As campus revives from the lull of summer and pulses to the beat of student energy, I realize I am no longer en tempo with Notre Dame.
After graduating in May, I returned just weeks later to work at Notre Dame Magazine. It’s true I barely left the University — just enough time to repay my sleep debt and purchase furniture for a new apartment— but somehow it was long enough to make me feel like a stranger here.
Shortly after moving I went one Sunday evening to the Basilica for Mass and stood in the back, uncertain where I fit in among the rows of campers and ACE students and parishioners. I scanned the church, looking for a familiar face. There wasn’t one. For the first time, I felt alone at Notre Dame.
The school year’s start brought more feelings of estrangement. I became abruptly aware that I was no longer a student. I had traded in my textbooks for a University-owned laptop, my McGlinn dorm room for a cubicle in Grace and studenthood for the ranks of Notre Dame employees.
As the year revved up and students fell into the patter of their course schedules and social routines, I realized I was marching at a pace unlike the one I followed for four years. I now look for the best dry cleaner instead of the best pint specials. I wake up with the sunrise instead of going to bed with it. I go home at the end of the day and don’t dig through stacks of homework.
This life has its perks, certainly. I don’t miss long nights in the library or shouts in the hallway late into the night. I love the handy pass that allows me to drive onto campus (which I admittedly do often just to spite the guards who wouldn’t let the student-me enter on rainy nights).
But still it feels a bit off. I’m uncomfortable lacing up my sneakers and running with the students at Rolfs. I feel like I’m intruding when I walk around my residence hall — my home for four years — to visit friends. And the thought of writing on the second floor of the library or the basement of LaFortune, favorite haunts of my undergrad days, makes me cringe.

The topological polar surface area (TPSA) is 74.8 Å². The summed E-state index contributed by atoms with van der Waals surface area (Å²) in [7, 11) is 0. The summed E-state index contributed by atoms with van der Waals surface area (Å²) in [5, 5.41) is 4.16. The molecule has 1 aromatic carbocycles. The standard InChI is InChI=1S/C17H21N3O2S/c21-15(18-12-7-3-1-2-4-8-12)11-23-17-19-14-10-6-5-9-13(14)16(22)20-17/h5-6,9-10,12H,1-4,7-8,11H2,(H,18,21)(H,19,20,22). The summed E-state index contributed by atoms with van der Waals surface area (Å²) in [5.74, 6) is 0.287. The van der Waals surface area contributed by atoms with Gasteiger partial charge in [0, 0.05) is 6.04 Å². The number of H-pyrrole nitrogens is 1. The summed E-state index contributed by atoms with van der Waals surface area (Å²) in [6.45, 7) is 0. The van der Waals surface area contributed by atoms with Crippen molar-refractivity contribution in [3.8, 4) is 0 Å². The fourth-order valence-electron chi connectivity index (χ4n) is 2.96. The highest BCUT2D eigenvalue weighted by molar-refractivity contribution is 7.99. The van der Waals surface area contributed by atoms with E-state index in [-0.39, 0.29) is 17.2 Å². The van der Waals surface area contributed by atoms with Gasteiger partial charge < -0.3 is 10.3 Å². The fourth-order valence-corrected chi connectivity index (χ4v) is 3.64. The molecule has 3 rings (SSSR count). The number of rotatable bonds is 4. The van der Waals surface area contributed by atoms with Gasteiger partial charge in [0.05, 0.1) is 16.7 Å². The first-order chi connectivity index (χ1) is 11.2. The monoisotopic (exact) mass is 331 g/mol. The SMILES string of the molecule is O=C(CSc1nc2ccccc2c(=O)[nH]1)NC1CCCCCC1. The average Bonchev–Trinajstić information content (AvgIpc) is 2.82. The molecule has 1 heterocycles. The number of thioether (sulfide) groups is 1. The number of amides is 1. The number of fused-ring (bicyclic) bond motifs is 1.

In recent weeks I have had conversations with friends about how lucky I am to still be at Notre Dame. I undoubtedly am. But I must remind them that I am not at the Notre Dame of our undergraduate days.
I don’t spend hours drinking coffee in Waddicks or eating in the dining hall. I’m not planning costumes to themed parties or looking for a date to an SYR. I’m not wrapped in the fervor of everything Notre Dame was to us for our four years. I’m in meetings and lunches on campus, but more often than not I’m staring longingly at the same nd.edu homepage they are, wishing to be back at that Notre Dame.
As an employee I’ve seen some of Notre Dame’s allure die away. Like any institution, it has a corporate side, one given to money and politics. While it strives for good, it doesn’t always achieve it.
This Notre Dame is still undeniably special. I am surrounded by talented and compassionate people I am humbled to call colleagues. I get to say a quick prayer to Mary on the Dome every day as I walk into work. And perhaps more than anything, I have the opportunity to take what I learned at Notre Dame — maybe not those lessons on French existentialism or human diseases — but the lessons on faith, community, intellectual growth and truth, and apply them to the institution that illuminated them for me.
This place changes, and so do we. We transform into who Notre Dame taught us to be, and we come back new to a new place. It can be eerie and uncomfortable, but it’s also beautiful to know that the place is always evolving, always advancing, all while maintaining a bit of the home it was to us, no matter how long ago.
Tara Hunt is an associate editor at Notre Dame Magazine.